Mechanics: Taking a snap from under center is an area where Yates has a lot of experience. Unlike a lot of other quarterback prospects, Yates is comfortable with the center quarterback exchange. After receiving the snap, he works quickly to his hitch while keeping his eyes down-field. Yates needs to be more consistent and compact with his ball placement. There were several occasions where the ball dipped below his breast plate resulting in a longer release time. When he keeps the ball compact he has a real quick release which helps overcome some are strength issues. While going through his progressions, Yates failed to set and reset his feet towards his target which impacted his accuracy.
Pocket Awareness: Yates is a fluid and underrated athlete. He has the ability to escape the rush and balance to move up in the pocket. When faced with pressure, Yates kept his eyes focused down-field searching for an open target.
Games Viewed: Florida State, LSU, Virginia Tech
Final word: Overall, Yates is an underrated player with some skills to be an effective backup in the NFL. He has the leadership and drive to learn and improve. However, his limited arm strength and decision making issues hinder his overall potential. As I stated, I would feel good selecting Yates with the idea of developing him as a backup quarterback."
Positive: Smart collegiate quarterback who lacks the physical skills for the next level. Poised in the pocket, displays good awareness, and shows terrific field vision. Looks away from covered targets, does not force the ball into receivers, and makes proper decisions. Quickly locates the open wide out on the field and effectively sets up the screen pass.
Negative: Lacks a quick release, top arm strength, and the ability to get the ball downfield. Cannot power the ball through the tight spots.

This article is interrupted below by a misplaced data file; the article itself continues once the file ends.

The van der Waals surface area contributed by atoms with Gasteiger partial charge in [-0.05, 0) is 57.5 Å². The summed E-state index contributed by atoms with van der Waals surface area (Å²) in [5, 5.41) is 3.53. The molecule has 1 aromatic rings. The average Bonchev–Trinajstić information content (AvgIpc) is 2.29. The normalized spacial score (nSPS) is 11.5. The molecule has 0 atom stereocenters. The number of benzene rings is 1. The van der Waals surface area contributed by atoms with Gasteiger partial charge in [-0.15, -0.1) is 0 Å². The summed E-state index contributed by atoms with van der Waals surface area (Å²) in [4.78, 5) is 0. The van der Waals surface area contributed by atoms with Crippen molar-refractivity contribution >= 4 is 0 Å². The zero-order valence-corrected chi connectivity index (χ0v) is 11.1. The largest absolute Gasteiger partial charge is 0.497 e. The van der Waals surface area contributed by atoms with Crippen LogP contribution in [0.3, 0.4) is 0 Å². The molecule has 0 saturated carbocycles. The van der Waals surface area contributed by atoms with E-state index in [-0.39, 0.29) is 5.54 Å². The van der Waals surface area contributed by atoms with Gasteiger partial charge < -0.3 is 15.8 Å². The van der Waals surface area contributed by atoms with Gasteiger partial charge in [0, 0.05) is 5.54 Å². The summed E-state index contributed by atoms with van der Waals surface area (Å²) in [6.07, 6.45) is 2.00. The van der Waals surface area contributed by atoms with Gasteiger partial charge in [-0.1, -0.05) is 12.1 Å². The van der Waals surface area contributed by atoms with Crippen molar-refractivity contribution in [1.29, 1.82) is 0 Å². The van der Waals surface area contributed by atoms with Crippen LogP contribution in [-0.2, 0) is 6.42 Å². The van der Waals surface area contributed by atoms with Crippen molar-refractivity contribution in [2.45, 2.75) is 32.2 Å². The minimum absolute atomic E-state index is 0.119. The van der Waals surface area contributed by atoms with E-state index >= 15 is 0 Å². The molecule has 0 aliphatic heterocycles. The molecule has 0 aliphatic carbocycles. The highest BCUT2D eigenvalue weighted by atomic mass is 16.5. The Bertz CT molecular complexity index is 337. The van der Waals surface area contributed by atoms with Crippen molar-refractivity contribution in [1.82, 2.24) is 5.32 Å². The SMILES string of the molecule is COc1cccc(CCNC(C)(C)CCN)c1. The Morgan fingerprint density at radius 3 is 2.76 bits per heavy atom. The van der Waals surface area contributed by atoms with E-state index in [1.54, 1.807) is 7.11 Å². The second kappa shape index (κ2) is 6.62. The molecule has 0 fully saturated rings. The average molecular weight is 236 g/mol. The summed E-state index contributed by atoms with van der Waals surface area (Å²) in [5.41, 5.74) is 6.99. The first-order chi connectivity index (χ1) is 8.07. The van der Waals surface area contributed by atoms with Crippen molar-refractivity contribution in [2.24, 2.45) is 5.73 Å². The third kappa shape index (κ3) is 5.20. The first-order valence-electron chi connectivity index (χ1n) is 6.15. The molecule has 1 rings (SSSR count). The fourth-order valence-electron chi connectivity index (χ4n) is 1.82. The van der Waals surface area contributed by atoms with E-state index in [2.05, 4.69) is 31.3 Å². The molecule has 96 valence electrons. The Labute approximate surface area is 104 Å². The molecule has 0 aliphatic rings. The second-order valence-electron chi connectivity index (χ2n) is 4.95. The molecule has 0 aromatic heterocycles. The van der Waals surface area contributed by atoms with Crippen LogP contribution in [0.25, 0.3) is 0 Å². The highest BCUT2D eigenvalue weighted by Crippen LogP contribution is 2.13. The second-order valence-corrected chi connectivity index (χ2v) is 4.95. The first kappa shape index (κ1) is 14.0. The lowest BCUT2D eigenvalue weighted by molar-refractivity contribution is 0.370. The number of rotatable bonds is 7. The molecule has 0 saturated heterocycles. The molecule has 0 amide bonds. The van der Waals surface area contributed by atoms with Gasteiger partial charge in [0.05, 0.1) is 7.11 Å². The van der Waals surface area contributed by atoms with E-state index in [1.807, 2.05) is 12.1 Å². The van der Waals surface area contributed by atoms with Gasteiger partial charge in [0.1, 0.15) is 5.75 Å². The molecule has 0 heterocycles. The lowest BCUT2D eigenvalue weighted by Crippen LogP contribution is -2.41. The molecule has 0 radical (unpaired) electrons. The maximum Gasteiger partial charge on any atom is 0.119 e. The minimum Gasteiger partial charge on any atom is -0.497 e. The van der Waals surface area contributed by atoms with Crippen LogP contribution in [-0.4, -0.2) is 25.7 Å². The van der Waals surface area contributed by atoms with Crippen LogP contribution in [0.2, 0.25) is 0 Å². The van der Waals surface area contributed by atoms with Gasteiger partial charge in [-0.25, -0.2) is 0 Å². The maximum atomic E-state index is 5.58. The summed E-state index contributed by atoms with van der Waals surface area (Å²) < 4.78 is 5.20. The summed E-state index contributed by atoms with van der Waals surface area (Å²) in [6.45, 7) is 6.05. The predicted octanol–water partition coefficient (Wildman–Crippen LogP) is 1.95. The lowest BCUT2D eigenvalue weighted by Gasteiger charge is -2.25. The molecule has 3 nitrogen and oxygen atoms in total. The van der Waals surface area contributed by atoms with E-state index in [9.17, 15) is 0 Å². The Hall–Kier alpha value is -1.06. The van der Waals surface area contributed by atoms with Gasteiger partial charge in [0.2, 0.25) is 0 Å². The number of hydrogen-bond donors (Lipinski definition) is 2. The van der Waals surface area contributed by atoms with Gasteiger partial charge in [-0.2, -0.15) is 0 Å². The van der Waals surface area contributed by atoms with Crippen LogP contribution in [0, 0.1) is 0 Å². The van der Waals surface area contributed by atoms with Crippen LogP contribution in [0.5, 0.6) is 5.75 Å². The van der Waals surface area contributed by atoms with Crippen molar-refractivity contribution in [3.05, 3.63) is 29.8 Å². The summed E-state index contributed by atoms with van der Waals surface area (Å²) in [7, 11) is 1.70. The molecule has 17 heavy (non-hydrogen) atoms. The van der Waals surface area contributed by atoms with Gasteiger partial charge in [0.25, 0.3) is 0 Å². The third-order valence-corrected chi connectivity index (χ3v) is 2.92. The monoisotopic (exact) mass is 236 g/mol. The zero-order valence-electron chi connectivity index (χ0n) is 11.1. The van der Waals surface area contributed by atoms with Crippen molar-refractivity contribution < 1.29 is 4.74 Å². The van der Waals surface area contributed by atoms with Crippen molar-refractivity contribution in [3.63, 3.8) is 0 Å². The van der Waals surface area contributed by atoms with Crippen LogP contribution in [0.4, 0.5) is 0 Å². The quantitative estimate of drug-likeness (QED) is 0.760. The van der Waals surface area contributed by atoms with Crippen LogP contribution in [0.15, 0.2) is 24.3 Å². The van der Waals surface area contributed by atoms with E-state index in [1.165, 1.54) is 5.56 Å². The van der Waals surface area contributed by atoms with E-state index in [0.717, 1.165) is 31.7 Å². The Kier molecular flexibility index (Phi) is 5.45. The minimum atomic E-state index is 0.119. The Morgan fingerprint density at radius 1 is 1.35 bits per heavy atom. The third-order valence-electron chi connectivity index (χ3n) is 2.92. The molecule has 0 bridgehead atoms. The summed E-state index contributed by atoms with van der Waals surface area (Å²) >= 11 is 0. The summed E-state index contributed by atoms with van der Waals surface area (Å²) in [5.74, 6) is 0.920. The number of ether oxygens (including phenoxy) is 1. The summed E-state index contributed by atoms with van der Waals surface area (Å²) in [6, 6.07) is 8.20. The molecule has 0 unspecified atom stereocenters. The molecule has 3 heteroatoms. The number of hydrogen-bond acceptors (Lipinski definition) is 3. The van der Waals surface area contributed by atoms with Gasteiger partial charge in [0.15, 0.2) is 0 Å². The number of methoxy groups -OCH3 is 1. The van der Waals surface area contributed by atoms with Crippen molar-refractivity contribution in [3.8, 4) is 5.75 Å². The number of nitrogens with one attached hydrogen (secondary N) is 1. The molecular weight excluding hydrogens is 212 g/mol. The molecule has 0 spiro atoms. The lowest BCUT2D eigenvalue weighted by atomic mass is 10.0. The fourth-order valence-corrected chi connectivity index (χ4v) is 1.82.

Analysis: Yates is a terrific game manager who is always in control of the situation. He lacks the size and arm strength to be a starter at the next level yet may be effective backing up in a timing or West Coast offense."
Negatives: Average arm strength, can make most NFL throws, but won't impress you with his arm... Has a tendency to throw out of a three-quarter arm slot... Has some mental lapses, really struggled at times this year, notably against Virginia Tech and Miami (FL)... Inconsistent performer, will look great one game, and completely off the next... Just an average athlete, not a running threat... Will be a 24 year old rookie... Has had a few lingering injuries throughout his career... Low ceiling, will be a nice developmental backup in the late rounds.
Weaknesses: Not going to wow you athletically. May never have the physical package to be more than a solid backup. Lacks arm strength, overall strength, and has never really had a breakout year in college to prove he can get off the bench at the next level. Can get down on himself, and needs to lose the memory. Will float a ball.
Projection: 6-7th rounder at best, who could be a UDFA in this strong QB class."
Yates was back and fully healthy in 2009, but again he felt a lot of pressure and was consistently forced to throw the ball earlier than he wanted. The result was 15 interceptions and 24 sacks. While Yates' completion percentage continued to climb, the interceptions were a big problem. In 2010 Yates was again spending a lot of time picking himself up from the turf. However, he had grown a lot and emerged as a leader. Despite being sacked 34 times, Yates made smart passes and only threw eight interceptions. His 18 touchdowns and 3,184 yards through the regular season were among the best in the Atlantic Coast Conference.
Perhaps the most impressive number from the 2010 season was Yates' 67.6 completion percentage. Even with all the pressure, Yates did a great job of making the smart pass and not forcing anything. His size, albeit slightly exaggerated, is a big plus. Listed at 6-4 and a product of a coaching staff with NFL experience, Yates can step into a backup role right away and that is not a bad deal for a team who can use a fifth or sixth round selection on a quarterback who can be a solid backup for many years."